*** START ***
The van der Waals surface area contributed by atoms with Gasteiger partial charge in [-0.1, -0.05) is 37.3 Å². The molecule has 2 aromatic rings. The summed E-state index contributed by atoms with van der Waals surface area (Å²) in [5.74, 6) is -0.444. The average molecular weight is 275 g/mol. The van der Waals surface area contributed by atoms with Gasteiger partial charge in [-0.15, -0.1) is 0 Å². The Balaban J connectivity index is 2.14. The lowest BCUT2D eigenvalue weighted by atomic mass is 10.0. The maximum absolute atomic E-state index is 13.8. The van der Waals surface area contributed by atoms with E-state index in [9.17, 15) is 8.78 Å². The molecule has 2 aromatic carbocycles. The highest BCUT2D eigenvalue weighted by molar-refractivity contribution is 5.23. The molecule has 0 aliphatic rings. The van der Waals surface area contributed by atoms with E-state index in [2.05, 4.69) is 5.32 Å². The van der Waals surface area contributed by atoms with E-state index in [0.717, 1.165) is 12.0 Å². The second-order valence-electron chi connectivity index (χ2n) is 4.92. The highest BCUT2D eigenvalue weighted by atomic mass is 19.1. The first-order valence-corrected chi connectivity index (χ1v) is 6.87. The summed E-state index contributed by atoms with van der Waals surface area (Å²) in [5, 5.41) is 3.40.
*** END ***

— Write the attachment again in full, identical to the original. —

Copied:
The van der Waals surface area contributed by atoms with Gasteiger partial charge in [-0.1, -0.05) is 37.3 Å². The molecule has 2 aromatic rings. The summed E-state index contributed by atoms with van der Waals surface area (Å²) in [5.74, 6) is -0.444. The average molecular weight is 275 g/mol. The van der Waals surface area contributed by atoms with Gasteiger partial charge in [-0.15, -0.1) is 0 Å². The Balaban J connectivity index is 2.14. The lowest BCUT2D eigenvalue weighted by atomic mass is 10.0. The maximum absolute atomic E-state index is 13.8. The van der Waals surface area contributed by atoms with E-state index in [9.17, 15) is 8.78 Å². The molecule has 2 aromatic carbocycles. The highest BCUT2D eigenvalue weighted by molar-refractivity contribution is 5.23. The molecule has 0 aliphatic rings. The van der Waals surface area contributed by atoms with E-state index in [2.05, 4.69) is 5.32 Å². The van der Waals surface area contributed by atoms with E-state index in [0.717, 1.165) is 12.0 Å². The second-order valence-electron chi connectivity index (χ2n) is 4.92. The highest BCUT2D eigenvalue weighted by atomic mass is 19.1. The first-order valence-corrected chi connectivity index (χ1v) is 6.87. The summed E-state index contributed by atoms with van der Waals surface area (Å²) in [5, 5.41) is 3.40.